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i have the following code snippit that won't compile:

procedure Frob(const Grob: WideString);
var
   s: WideString;
begin
   s := 
       Grob[7]+Grob[8]+Grob[5]+Grob[6]+Grob[3]+Grob[4]+Grob[1]+Grob[2];
   ...
end;

Delphi5 complains Incompatible types.

i tried simplifying it down to:

s := Grob[7]; 

which works, and:

s := Grob[7]+Grob[8];

which does not.

i can only assume that WideString[index] does not return a WideChar.

i tried forcing things to be WideChars:

s := WideChar(Grob[7])+WideChar(Grob[8]);

But that also fails:

Incompatible types

Footnotes

  • 5: Delphi 5
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3 Answers

up vote 6 down vote accepted

Grob[7] is a WideChar; that's not the issue.

The issue seems to be that the + operator cannot act on wide chars. But it can act on wide strings, and any wide char can be cast to a wide string:

S := WideString(Grob[7]) + WideString(Grob[8]);
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1  
I was in the middle of typing this when you beat me to it.. there's a good discussion in this question –  Geoff May 3 '12 at 18:34
    
In my case, since i am converting a guid string from "Active Directory representation" to COM representation, it will likely be faster to assign it to a regular string, then back to a WideString. –  Ian Boyd May 3 '12 at 18:35
1  
@Geoff That was my question! –  Ian Boyd May 3 '12 at 18:35
    
@IanBoyd - I just realised it was yours! Surprised you had to ask it twice ;-) –  Geoff May 3 '12 at 18:35
    
@Geoff Well it's different; i swear! That was about appending pretty fancyschmancy WideChars. Here i'm dealing with plain old characters already in a string. But i tested my solution there, and it works here. –  Ian Boyd May 3 '12 at 18:37
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The easier, and faster, in your case, is the following code:

procedure Frob(const Grob: WideString);
var
   s: WideString;
begin
  SetLength(s,8);
  s[1] := Grob[7];
  s[2] := Grob[8];
  s[3] := Grob[5];
  s[4] := Grob[6];
  s[5] := Grob[3];
  s[6] := Grob[4];
  s[7] := Grob[1];
  s[8] := Grob[2];
   ...
end;

Using a WideString(Grob[7])+WideString(Grob[8]) expression will work (it circumvent the Delphi 5 bug by which you can't make a WideString from a concatenation of WideChars), but is much slower.

Creation of a WideString is very slow: it does not use the Delphi memory allocator, but the BSTR memory allocator supplied by Windows (for OLE), which is damn slow.

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If the program is expected to never handle text with characters that need to be encoded with two consecutive 16-bits values (a key difference between UCS-2 and UTF-16), this would be the best answer, so you get my vote. To cater for when it should, one could use the CharNextW function, but I personally would use VBScript_RegExp_TLB and replace '^(.{4})(.{4})$' with '$2$1'. –  Stijn Sanders May 3 '12 at 19:58
    
That's a great idea, and i might change the code to that - but i'm still going to have to go with Andreas's answer; as it explains why it's not working. While you have "how to make it better". –  Ian Boyd May 3 '12 at 20:53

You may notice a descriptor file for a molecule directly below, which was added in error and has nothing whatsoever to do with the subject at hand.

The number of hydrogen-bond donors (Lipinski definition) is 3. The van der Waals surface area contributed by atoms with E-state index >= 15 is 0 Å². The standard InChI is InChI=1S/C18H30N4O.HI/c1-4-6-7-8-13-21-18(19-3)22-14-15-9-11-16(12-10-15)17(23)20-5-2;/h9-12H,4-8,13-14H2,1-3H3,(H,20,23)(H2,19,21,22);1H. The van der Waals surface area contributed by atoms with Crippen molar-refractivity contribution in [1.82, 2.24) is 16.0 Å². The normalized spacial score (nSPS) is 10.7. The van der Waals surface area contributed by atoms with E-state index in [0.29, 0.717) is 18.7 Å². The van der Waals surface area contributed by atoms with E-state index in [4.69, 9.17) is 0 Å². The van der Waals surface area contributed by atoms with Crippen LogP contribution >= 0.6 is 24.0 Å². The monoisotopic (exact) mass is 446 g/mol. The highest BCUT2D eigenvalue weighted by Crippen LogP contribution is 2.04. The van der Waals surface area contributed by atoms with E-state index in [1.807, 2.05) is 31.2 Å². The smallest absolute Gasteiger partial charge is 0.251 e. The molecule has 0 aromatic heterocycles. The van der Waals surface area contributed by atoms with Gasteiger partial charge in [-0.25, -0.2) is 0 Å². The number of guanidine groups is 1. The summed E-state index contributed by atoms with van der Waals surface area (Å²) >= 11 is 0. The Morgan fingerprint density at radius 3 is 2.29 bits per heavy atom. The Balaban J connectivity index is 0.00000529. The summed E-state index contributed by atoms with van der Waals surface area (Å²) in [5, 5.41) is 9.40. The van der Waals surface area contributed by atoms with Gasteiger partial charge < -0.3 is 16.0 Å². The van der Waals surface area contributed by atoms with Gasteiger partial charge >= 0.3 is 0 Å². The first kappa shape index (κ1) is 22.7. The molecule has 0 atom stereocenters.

@IanBoyd Yes, I edited the answer to talk about the Delphi 5 bug. –  Arnaud Bouchez May 4 '12 at 6:38
    
@StijnSanders It will be the same with s := WideString(Grob[7])+WideString(Grob[8]). You are wright about the fact that a WideChar is not necessary one Unicode glyph: not only outside the BMP area, but also when the text is encoded with diacritics - see this long (trolling?) thread about UTF-8 and UTF-16 comparison: Unicode is not easy to use! But the OP question was not about this fact, it was about compiling issue and how to swap characters within a given text (for encryption?), whatever it has one or two WideChar per glyph. –  Arnaud Bouchez May 4 '12 at 6:44
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As Geoff pointed out my other question dealing with WideString weirdness in Delphi, i randomly tried my solution from there:

procedure Frob(const Grob: WideString);
var
   s: WideString;
const
   n: WideString = ''; //n=nothing
begin
   s := 
      n+Grob[7]+Grob[8]+Grob[5]+Grob[6]+Grob[3]+Grob[4]+Grob[1]+Grob[2];
end;

And it works. Delphi is confused about what type a WideString[index] in, so i have to beat it over the head.

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1  
OK, so it seems like WideString + WideString and WideString + WideChar are OK (the result in either case, of course, is a WideString), but WideChar + WideChar is not allowed. –  Andreas Rejbrand May 3 '12 at 18:40
    
In the question Geoff linked where was some extraordinarily strange cases that defy all explanation. @DavidHeffernan and i will chalk that up to it being Delphi 5, and WideString support was in its infancy; not all the kinks were worked out. i'm sure it all works fine in Delphi XE 2 –  Ian Boyd May 3 '12 at 18:43
    
If WideChar + WideChar was WideString then that would not have played well with UnicodeString. Looks like a very prescient decision. –  David Heffernan May 3 '12 at 18:54
    
pre·scient /ˈpreSH(ē)ənt/ Adjective: Having or showing knowledge of events before they take place. –  Ian Boyd May 3 '12 at 20:54
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